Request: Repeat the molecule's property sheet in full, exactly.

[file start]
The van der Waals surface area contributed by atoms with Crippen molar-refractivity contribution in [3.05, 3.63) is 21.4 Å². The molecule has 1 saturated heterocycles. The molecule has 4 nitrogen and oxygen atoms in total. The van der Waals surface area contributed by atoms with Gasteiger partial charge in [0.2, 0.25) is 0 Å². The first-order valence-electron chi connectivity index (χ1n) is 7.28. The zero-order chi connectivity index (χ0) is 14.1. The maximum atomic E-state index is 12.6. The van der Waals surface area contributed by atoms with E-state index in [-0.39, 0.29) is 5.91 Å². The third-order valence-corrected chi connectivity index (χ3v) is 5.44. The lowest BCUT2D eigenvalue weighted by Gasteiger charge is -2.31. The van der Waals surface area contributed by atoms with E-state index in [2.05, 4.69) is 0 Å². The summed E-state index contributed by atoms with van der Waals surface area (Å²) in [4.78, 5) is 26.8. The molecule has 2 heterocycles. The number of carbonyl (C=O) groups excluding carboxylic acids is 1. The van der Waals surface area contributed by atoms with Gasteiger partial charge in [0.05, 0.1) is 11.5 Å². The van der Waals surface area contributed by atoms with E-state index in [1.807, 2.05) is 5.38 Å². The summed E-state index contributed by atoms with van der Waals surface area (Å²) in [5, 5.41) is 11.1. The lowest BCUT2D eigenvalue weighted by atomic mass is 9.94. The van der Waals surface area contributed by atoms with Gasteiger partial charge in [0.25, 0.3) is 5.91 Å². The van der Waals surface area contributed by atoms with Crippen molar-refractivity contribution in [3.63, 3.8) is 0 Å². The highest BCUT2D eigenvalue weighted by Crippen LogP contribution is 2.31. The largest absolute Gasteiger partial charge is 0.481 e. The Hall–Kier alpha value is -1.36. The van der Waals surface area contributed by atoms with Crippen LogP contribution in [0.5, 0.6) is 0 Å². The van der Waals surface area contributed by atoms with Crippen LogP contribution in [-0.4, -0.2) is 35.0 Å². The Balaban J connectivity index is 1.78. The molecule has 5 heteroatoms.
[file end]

The van der Waals surface area contributed by atoms with Crippen molar-refractivity contribution in [3.05, 3.63) is 21.4 Å². The molecule has 1 saturated heterocycles. The molecule has 4 nitrogen and oxygen atoms in total. The van der Waals surface area contributed by atoms with Gasteiger partial charge in [0.2, 0.25) is 0 Å². The first-order valence-electron chi connectivity index (χ1n) is 7.28. The zero-order chi connectivity index (χ0) is 14.1. The maximum atomic E-state index is 12.6. The van der Waals surface area contributed by atoms with E-state index in [-0.39, 0.29) is 5.91 Å². The third-order valence-corrected chi connectivity index (χ3v) is 5.44. The lowest BCUT2D eigenvalue weighted by Gasteiger charge is -2.31. The van der Waals surface area contributed by atoms with E-state index in [2.05, 4.69) is 0 Å². The summed E-state index contributed by atoms with van der Waals surface area (Å²) in [4.78, 5) is 26.8. The molecule has 2 heterocycles. The number of carbonyl (C=O) groups excluding carboxylic acids is 1. The van der Waals surface area contributed by atoms with Gasteiger partial charge in [0.05, 0.1) is 11.5 Å². The van der Waals surface area contributed by atoms with E-state index in [1.807, 2.05) is 5.38 Å². The summed E-state index contributed by atoms with van der Waals surface area (Å²) in [5, 5.41) is 11.1. The lowest BCUT2D eigenvalue weighted by atomic mass is 9.94. The van der Waals surface area contributed by atoms with Gasteiger partial charge in [0.25, 0.3) is 5.91 Å². The van der Waals surface area contributed by atoms with Crippen molar-refractivity contribution in [3.63, 3.8) is 0 Å². The highest BCUT2D eigenvalue weighted by Crippen LogP contribution is 2.31. The largest absolute Gasteiger partial charge is 0.481 e. The Hall–Kier alpha value is -1.36. The van der Waals surface area contributed by atoms with Crippen LogP contribution in [0.5, 0.6) is 0 Å². The van der Waals surface area contributed by atoms with Crippen LogP contribution in [-0.4, -0.2) is 35.0 Å². The Balaban J connectivity index is 1.78. The molecule has 5 heteroatoms.